Morning cortisol Levels in preschool-aged foster children: Differential effects of maltreatment type,

Jacqueline Bruce
Abstract Maltreated foster children are subjected to a range of early adverse experiences, including neglect, abuse, and multiple caregiver disruptions. Research suggests that such disturbances alter the development and subsequent functioning of the hypothalamic-pituitary-adrenocortical system. The current study was designed to investigate morning cortisol levels in 117 foster children and 60 low-income, nonmaltreated children. Maltreatment and foster care placement experiences were coded from official records. Analyses revealed that the foster children were significantly more likely than the nonmaltreated children to have low morning cortisol levels. Additionally, specific maltreatment experiences were significantly associated with the foster children's morning cortisol levels. Foster children with low morning cortisol levels experienced more severe physical neglect than the other foster children. In contrast, foster children with high morning cortisol levels experienced more severe emotional maltreatment. These results suggest that specific early adverse experiences have differential effects on the functioning of the hypothalamic-pituitary-adrenocortical system. 2008 Wiley Periodicals, Inc. Dev Psychobiol 51: 14,23, 2009 [source]

Money matters: students' perceptions of the costs associated with placements

Natalie Wray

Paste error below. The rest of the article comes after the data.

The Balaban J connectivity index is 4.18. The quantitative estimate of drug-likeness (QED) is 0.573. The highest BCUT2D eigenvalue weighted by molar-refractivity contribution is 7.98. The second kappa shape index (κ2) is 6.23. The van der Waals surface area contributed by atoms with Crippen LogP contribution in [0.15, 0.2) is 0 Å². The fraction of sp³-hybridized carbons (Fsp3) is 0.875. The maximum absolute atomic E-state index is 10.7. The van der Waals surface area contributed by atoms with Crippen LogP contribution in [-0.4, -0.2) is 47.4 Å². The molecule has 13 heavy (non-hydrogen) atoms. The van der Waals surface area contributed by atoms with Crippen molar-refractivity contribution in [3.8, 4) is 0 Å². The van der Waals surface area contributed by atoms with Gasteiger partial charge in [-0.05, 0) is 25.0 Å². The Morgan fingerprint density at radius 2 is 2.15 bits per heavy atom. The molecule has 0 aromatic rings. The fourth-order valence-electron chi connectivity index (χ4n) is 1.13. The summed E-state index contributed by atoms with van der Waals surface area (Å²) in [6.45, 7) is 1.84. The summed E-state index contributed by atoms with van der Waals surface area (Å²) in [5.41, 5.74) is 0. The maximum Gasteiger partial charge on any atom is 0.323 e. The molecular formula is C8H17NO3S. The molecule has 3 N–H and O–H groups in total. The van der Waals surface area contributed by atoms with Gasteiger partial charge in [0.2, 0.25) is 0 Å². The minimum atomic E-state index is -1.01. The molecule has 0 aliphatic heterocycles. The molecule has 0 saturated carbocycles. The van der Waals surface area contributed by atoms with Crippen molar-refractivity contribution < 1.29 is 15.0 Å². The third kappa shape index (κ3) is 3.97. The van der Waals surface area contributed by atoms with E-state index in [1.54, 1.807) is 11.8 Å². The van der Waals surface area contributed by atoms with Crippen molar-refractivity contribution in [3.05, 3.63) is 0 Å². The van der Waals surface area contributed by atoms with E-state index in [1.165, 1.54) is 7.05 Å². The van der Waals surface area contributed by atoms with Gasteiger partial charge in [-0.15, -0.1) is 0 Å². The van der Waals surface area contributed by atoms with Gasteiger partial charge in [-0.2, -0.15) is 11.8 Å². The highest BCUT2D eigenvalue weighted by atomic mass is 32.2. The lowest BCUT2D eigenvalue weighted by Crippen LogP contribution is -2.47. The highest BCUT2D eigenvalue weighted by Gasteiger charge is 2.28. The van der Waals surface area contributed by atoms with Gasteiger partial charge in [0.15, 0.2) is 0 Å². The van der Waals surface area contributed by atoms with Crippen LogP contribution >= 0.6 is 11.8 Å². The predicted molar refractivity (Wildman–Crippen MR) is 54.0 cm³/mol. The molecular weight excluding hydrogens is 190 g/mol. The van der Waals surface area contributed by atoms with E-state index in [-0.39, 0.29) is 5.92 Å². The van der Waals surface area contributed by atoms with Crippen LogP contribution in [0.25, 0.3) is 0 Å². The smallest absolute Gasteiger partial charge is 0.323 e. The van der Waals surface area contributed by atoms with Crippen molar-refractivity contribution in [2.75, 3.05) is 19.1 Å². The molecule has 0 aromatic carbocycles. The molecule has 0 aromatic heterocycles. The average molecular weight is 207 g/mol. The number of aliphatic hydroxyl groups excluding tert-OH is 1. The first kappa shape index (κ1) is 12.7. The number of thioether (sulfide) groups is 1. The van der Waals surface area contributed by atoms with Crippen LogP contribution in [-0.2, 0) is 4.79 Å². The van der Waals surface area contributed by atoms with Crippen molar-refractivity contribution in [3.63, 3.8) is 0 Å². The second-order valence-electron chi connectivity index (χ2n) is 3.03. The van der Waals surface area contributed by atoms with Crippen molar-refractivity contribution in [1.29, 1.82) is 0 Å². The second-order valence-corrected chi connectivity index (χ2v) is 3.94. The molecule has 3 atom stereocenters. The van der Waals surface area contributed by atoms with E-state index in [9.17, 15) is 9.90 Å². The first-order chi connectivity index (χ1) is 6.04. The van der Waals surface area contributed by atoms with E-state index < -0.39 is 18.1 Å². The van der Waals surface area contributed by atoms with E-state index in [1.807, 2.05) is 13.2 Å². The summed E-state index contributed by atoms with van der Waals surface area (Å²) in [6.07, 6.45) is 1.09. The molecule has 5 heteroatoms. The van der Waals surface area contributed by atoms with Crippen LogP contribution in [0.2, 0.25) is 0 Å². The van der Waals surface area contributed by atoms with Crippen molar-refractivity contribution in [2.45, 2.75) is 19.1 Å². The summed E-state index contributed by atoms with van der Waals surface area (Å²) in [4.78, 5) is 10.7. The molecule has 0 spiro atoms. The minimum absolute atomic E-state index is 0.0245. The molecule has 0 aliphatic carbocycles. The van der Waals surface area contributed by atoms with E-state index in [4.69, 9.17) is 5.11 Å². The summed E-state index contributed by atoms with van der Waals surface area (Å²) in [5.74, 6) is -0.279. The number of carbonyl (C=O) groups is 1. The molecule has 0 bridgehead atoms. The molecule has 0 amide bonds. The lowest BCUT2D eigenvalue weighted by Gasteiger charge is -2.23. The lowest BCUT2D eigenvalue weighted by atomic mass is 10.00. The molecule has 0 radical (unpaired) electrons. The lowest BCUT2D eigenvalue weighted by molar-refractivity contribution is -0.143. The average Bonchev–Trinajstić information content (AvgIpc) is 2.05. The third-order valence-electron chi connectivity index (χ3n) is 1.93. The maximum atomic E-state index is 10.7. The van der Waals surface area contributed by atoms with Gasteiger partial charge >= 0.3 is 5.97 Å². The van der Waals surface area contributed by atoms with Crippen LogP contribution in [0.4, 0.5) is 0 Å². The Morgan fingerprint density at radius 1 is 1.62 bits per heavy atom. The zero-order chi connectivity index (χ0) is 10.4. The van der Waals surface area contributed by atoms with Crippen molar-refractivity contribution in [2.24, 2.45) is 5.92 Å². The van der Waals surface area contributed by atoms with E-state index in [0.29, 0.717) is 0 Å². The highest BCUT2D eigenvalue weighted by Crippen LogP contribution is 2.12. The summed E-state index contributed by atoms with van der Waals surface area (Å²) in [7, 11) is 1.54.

Context, Placements are an integral component of the medical, nursing and allied health curricula. However, apart from the relocation costs associated with placements, little research on students' understandings and experiences of the financial implications of placements has been carried out. Objectives, We report on students' financial concerns associated with placements, which emerged as a main theme in a broader study we conducted on the impact of undergraduate student placement experiences on graduate practice. Methods, We conducted a qualitative study which included focus group discussions (n = 17), individual interviews (n = 48) and written responses (n = 2) with undergraduate students (n = 103) and graduates (n = 27) from a tertiary institution in Victoria, Australia. Results, Students identified that income generation and the costs associated with transport and placement location contributed to the financial burden of placements. Students also spoke of the implications of high financial strain impacting on their accumulation of debt as well as on their health and wellbeing. Discussion, Our study advances our understanding of the implications of financial hardship experienced by medical, nursing and allied health students. In our study, students, regardless of their placement location, experienced increased demands and associated stress as a result of managing placements, paid employment and limited financial resources. We recommend that further quantitative research be conducted to measure the variables identified as emerging themes in this study. [source]